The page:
Hopes for some of Notre Dame’s priceless artefacts
The Notre Dame housed priceless artefacts and objects of huge cultural and historical significance before the devastating fire.
Paris mayor Anne Hidalgo confirmed several of the most sacred had been saved, while culture minister Franck Riester said a others were being held under lock and key at the city hall.
Here are some of the famous objects and artworks associated with Notre Dame:
– Crown of Thorns
Purported to be a relic of the wreath of thorns placed on the head of Jesus Christ at his crucifixion, the hallowed object was stored in the cathedral’s treasury.
French King Louis IX brought the relic, which is contained in an elaborate gold case, to Paris in 1238.
Ms Hidalgo said the Crown of Thorns had been taken into safekeeping.
– Tunic of Saint Louis
The simple garment, said to have been worn by Louis IX as he brought the Crown of Thorns to Paris, was also kept at the cathedral.
Ms Hidalgo said it had been saved.
– Rose Windows
Among the most famous architectural features of the Gothic masterpiece, the stained glass rose windows are treasured artworks in their own right.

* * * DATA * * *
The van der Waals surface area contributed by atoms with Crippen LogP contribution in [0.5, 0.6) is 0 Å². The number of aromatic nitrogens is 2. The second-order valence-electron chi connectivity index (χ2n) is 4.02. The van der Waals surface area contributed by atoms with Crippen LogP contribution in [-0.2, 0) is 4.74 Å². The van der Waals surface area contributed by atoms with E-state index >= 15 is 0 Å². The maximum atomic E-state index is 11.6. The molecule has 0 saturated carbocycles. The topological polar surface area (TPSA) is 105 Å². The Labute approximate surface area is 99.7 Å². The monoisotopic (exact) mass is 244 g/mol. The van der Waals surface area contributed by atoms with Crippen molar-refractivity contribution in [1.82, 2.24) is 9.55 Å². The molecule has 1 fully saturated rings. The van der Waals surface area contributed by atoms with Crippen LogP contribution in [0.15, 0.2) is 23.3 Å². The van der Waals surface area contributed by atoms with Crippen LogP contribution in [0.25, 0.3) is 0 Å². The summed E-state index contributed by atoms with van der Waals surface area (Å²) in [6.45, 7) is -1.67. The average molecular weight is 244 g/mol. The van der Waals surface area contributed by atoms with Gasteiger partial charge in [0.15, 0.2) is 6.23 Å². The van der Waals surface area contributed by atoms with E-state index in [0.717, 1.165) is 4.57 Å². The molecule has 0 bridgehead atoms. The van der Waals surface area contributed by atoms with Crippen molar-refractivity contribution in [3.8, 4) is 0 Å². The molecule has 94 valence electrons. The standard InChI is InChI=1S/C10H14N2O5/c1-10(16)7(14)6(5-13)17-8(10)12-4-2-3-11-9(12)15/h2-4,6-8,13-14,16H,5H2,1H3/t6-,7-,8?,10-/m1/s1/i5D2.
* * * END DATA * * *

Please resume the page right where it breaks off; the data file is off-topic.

The three rose windows, which date back to the 13th century, adorn the north, south and west facades.
There were hopes the windows had escaped being destroyed by the fire after firefighters stopped its spread.
– Great Organ
With nearly 8,000 pipes, some dating back to the 1700s, Notre Dame’s master organ is one of the largest in the world.
The monumental instrument, the largest in France, was fully restored in 2013 with each pipe cleaned.
Housed in the two western towers, Notre Dame’s bells have rung out at key moments in France’s history.
Emmanuel, the largest bell, was lifted into the south tower in 1685 and weighs over 23 tonnes.
Victor Hugo’s Hunchback of Notre Dame, Quasimodo, was the cathedral’s bell-ringer.
The fire was prevented from spreading to the bell towers.